- Malcolm Jack
- 7 May 2007
Kieren McCarthy’s Sex.com is like a long, laborious grind without the payoff of a money shot. It chronicles one of the most strung-out, controversial legal battles in recent US history, that between web entrepreneur Gary Kremen and notorious conman Stephen Cohen over ownership of the ‘sex.com’ web domain, the ‘jewel in the internet’s crown’.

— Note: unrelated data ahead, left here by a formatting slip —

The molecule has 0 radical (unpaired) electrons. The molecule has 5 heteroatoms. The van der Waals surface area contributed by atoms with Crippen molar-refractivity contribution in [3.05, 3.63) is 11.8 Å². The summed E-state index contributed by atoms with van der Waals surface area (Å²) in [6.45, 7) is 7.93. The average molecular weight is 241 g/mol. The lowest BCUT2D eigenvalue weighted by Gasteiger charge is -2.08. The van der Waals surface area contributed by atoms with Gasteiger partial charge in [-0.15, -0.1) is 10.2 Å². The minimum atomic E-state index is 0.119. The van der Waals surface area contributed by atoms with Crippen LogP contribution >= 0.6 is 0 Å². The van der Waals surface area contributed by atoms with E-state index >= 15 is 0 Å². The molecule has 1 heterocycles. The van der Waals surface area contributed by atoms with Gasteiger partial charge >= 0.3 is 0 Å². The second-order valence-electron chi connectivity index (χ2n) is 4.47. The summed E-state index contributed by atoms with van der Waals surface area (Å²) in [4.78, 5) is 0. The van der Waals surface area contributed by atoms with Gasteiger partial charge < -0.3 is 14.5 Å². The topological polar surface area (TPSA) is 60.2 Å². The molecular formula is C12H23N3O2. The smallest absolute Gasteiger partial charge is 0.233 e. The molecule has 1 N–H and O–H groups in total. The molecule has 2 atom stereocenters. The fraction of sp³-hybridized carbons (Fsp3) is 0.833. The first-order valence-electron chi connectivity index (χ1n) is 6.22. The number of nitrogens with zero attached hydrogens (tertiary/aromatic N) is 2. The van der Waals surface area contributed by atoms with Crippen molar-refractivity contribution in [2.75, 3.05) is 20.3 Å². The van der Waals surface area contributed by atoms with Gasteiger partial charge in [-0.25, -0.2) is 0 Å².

With tens of millions of dollars at stake, and the burgeoning online porn industry as a backdrop, you’d think McCarthy couldn’t fail to draw a compelling read from such seedy affairs. He seems obsessed, however, with the trial’s length rather than girth, opting to recount each claim, counter claim, twist and turn in detail over its 12 years, rather than attempting to fully explore its two intriguing combatants, one a crystal meth-addicted Stanford graduate, the other a genius career criminal. It’s meticulously researched and not without colour but ultimately succeeds in leaving you exhausted and unfulfilled.